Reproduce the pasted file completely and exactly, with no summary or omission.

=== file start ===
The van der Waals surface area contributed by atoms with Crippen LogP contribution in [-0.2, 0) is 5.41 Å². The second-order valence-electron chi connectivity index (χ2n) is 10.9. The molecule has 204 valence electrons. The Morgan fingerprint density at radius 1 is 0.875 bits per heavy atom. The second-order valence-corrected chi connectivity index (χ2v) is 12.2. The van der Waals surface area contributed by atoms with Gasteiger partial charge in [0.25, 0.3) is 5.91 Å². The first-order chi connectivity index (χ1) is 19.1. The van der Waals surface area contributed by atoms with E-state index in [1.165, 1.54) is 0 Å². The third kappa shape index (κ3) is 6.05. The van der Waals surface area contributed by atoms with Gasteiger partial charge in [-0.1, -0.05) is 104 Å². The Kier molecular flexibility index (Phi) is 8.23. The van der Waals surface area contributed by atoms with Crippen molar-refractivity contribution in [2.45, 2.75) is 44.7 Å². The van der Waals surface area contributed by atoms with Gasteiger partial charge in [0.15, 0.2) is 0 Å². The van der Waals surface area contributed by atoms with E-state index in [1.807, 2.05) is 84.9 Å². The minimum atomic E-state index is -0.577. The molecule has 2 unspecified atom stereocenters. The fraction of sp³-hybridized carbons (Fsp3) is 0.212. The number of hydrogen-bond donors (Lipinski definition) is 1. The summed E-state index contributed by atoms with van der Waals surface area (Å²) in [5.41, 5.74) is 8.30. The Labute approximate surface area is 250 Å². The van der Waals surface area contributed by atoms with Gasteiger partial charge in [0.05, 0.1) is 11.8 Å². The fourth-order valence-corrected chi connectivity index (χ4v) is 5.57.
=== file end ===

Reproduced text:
The van der Waals surface area contributed by atoms with Crippen LogP contribution in [-0.2, 0) is 5.41 Å². The second-order valence-electron chi connectivity index (χ2n) is 10.9. The molecule has 204 valence electrons. The Morgan fingerprint density at radius 1 is 0.875 bits per heavy atom. The second-order valence-corrected chi connectivity index (χ2v) is 12.2. The van der Waals surface area contributed by atoms with Gasteiger partial charge in [0.25, 0.3) is 5.91 Å². The first-order chi connectivity index (χ1) is 19.1. The van der Waals surface area contributed by atoms with E-state index in [1.165, 1.54) is 0 Å². The third kappa shape index (κ3) is 6.05. The van der Waals surface area contributed by atoms with Gasteiger partial charge in [-0.1, -0.05) is 104 Å². The Kier molecular flexibility index (Phi) is 8.23. The van der Waals surface area contributed by atoms with Crippen molar-refractivity contribution in [2.45, 2.75) is 44.7 Å². The van der Waals surface area contributed by atoms with Gasteiger partial charge in [0.15, 0.2) is 0 Å². The van der Waals surface area contributed by atoms with E-state index in [1.807, 2.05) is 84.9 Å². The minimum atomic E-state index is -0.577. The molecule has 2 unspecified atom stereocenters. The fraction of sp³-hybridized carbons (Fsp3) is 0.212. The number of hydrogen-bond donors (Lipinski definition) is 1. The summed E-state index contributed by atoms with van der Waals surface area (Å²) in [5.41, 5.74) is 8.30. The Labute approximate surface area is 250 Å². The van der Waals surface area contributed by atoms with Gasteiger partial charge in [0.05, 0.1) is 11.8 Å². The fourth-order valence-corrected chi connectivity index (χ4v) is 5.57.